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9 Santorum Speeches That Make Me Want to Throw Up

The thought of living under a neo-theocracy makes me kind of queasy.

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In later comments to reporters, Mr. Santorum said while there are "a lot of different stripes" of Christianity, he believes that "if the president says he's a Christian, he's a Christian."

"I'm just saying he's imposing his values on the church, and I think that's wrong," he said, adding that he did not believe Mr. Obama was less of a Christian for doing so.

On CBS News' "Face the Nation" the next day, Santorum said he was talking specifically about the president's environmental policy and, no, he didn't mean to suggest that Obama is a Muslim or anything like that. (Actually, he was suggesting that the president is an earth-worshipping pagan whose earth-worship is a path to growing the size of government.) Transcript from ThinkProgress:

When you have a worldview that elevates the Earth above man and says that we can't take those resources because we're going to harm the Earth; by things that frankly are just not scientifically proven, for example, the politicization of the whole global warming debate — this is all an attempt to, you know, to centralize power and to give more power to the government.

5. Bomb Iran Because its Shi'ite Theology Is Scary; Salem, N.H. (Jan. 10, 2012). Speaking to New Hampshire primary voters gathered at an Elks Lodge, Santorum suggested that the reason Iran deserves to be bombed is that its nuclear program is based on some mighty scary Shi'ite end-times theology (that sounds suspiciously like pre-millennialist evangelical Christian end-times theology). From my own report:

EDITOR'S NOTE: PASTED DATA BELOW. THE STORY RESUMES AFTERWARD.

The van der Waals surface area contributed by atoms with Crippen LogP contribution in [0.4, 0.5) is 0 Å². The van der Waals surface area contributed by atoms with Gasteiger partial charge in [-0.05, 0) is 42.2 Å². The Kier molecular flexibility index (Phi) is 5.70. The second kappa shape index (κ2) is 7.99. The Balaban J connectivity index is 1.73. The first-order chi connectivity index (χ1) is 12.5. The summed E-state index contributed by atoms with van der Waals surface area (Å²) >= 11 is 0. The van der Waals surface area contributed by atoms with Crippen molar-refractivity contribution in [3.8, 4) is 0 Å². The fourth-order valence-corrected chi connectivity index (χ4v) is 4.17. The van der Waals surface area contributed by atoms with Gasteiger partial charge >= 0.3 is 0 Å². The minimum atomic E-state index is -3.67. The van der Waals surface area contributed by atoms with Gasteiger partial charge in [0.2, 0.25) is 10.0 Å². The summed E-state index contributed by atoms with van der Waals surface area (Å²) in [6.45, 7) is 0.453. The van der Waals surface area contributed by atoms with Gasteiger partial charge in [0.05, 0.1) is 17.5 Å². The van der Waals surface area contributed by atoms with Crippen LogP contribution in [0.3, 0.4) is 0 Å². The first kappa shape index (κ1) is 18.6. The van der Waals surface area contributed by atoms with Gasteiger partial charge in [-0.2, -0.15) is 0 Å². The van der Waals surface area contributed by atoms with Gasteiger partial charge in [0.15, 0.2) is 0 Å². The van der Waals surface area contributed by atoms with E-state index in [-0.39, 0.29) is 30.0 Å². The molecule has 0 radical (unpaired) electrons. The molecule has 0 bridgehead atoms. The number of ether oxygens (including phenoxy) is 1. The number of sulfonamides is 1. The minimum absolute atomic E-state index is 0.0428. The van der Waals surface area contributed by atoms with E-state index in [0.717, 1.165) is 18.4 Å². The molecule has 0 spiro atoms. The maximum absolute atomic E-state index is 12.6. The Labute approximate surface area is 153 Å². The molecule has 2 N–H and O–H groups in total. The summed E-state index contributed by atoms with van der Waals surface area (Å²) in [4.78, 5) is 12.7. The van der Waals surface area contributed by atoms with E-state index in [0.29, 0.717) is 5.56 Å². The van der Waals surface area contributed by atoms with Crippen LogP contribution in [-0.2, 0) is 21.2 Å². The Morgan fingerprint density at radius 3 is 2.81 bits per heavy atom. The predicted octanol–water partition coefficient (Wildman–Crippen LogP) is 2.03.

They've located the facility in a little town called Qom [which he pronounced Kwome]. Qom happens to be a rather significant city in Iran. It's outside of Tehran, and their savior, if you will, from the Shi'a, the Shi'ite -- that's, the ruling class, the ruling government of Iran is Shi'ite, which is a minority among the Muslim world, but is a majority in Iran and in Iraq. But the Shi'ites have one of their holiest sites -- in the Shi'a religion, not as Muslims generally, but as Shi'ites -- is in Qom, because there's a well there called the Jamkaran well -- which is a well where their, they call it the the Mahdi -- the equivalent of, in some respects, of a Jesus figure -- who is gonna come back at the end of times and lead Shi'a Islam in the ruling of the world in peace and justice. That's what their end-of-times scenario is. Well, he comes back at a time of great chaos. And so there are many who speculate that there are folks over in Iran who wouldn't mind creating a time of great chaos, for religious reasons. And the fact that they built this nuclear program in this city, next to where this man is supposed to return, leads one to think that there may be more to it, since they could pick any other place in the state, in the country, to do so -- that there may be other reasons than to develop domestic nuclear power.

6. Satan Is Taking Over the U.S.; Naples, Fla. (Aug. 29, 2008). Santorum knows what's wrong with America: Satan has taken possession of our once-great nation by inhabiting the bodies of liberals. That's the essence of the message he delivered at Ave Maria University more than three years ago, a message in which he says that the "father of lies" has run rampant in the academy and even through the mainline Protestant denominations (which are largely run by Christians with a progressive point of view). Right-Wing Watch dug up this speech, which despite its incendiary rhetoric, failed to merit a single question at the most recent debate, which was hosted by CNN. The video is here; part of RWW's transcript appears below: